Katy Steinmetz | TIME | March 29, 2013
What do you call it when a person enters a bathroom but the sign outside doesn’t match the sex listed on his or her birth certificate? Disorderly conduct, according to a bill offered earlier this month by Arizona state Rep. John Kavanagh. But the measure sparked outrage in the LGBT community, which saw discrimination against transgender citizens. Kavanagh responded with a revamped, more limited version, which protects businesses that bar such practices from civil or criminal liability. After a contentious seven-hour hearing on Wednesday dominated by opposition to the proposal, a House panel voted along party lines to approve it.
As the Supreme Court considers same-sex marriage, and with gay couples enjoying more rights and protections than ever, pitched debates in state capitals are a reminder that transgender rights remain unclear and controversial. Of the roughly 9 million people in the U.S. who identify as lesbian, gay, bisexual or transgender, according to a 2011 study, roughly 700,000 say they are transgender.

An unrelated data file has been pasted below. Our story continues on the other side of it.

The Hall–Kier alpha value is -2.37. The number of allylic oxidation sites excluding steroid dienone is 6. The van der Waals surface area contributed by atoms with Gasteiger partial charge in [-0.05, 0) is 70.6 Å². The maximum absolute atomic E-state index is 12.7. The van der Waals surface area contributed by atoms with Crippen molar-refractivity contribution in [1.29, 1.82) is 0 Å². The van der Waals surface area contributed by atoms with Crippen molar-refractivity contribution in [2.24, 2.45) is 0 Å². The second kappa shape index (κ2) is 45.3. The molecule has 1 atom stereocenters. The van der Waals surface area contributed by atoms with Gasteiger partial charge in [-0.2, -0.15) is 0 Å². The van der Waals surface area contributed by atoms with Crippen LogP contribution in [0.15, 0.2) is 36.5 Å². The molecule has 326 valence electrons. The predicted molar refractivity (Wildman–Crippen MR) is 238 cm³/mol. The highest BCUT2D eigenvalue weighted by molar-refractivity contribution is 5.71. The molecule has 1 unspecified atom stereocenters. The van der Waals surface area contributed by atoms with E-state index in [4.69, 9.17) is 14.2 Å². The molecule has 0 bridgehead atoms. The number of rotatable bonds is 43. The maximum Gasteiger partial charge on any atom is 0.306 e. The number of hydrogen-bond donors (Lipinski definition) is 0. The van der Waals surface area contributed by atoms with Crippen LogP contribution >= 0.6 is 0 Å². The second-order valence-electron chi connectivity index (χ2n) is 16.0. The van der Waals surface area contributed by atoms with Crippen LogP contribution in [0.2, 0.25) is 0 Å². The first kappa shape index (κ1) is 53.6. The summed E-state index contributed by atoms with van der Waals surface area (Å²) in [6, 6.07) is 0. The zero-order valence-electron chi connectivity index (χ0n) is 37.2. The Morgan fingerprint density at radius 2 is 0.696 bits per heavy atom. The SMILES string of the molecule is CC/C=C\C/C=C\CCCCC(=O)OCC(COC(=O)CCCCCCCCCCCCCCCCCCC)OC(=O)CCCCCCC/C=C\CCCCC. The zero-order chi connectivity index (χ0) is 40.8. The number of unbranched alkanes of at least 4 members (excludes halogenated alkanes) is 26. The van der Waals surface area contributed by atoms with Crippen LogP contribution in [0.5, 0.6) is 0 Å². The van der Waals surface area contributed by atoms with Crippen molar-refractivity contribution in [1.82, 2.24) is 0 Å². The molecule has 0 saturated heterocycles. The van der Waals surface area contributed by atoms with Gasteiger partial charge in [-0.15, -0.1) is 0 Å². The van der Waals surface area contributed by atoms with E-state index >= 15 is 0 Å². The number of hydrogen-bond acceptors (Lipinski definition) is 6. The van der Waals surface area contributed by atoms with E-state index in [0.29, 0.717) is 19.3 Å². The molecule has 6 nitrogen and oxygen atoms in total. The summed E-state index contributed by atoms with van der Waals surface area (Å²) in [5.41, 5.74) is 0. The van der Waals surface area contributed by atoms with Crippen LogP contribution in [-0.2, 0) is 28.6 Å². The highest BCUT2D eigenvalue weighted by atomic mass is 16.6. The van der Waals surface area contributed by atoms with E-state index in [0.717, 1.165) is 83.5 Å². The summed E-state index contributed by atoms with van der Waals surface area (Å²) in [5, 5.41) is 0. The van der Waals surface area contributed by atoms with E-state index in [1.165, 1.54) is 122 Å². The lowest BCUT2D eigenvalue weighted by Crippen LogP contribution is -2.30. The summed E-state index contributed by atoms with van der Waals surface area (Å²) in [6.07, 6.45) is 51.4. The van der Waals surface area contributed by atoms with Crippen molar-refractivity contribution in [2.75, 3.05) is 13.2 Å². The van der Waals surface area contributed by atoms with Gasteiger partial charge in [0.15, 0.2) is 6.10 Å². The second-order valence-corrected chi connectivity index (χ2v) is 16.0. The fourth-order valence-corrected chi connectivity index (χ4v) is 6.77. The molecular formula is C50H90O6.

One reason that transgender rights remain murky is because the American public is still coming to understand who they are: a survey released in 2011 showed that 3 in 10 Americans cannot identify what it means to be transgender and dictionary definitions aren’t cut-and-dry. (The Oxford English Dictionary’s rather tortured entry: “a person whose identity does not conform unambiguously to conventional notions of male or female gender, but combines or moves between these.”) Confusion or discomfort about where gender lines are drawn make bathrooms a perennial hot-button, because those are the only places most people are self-segregating based on their gender in an average day.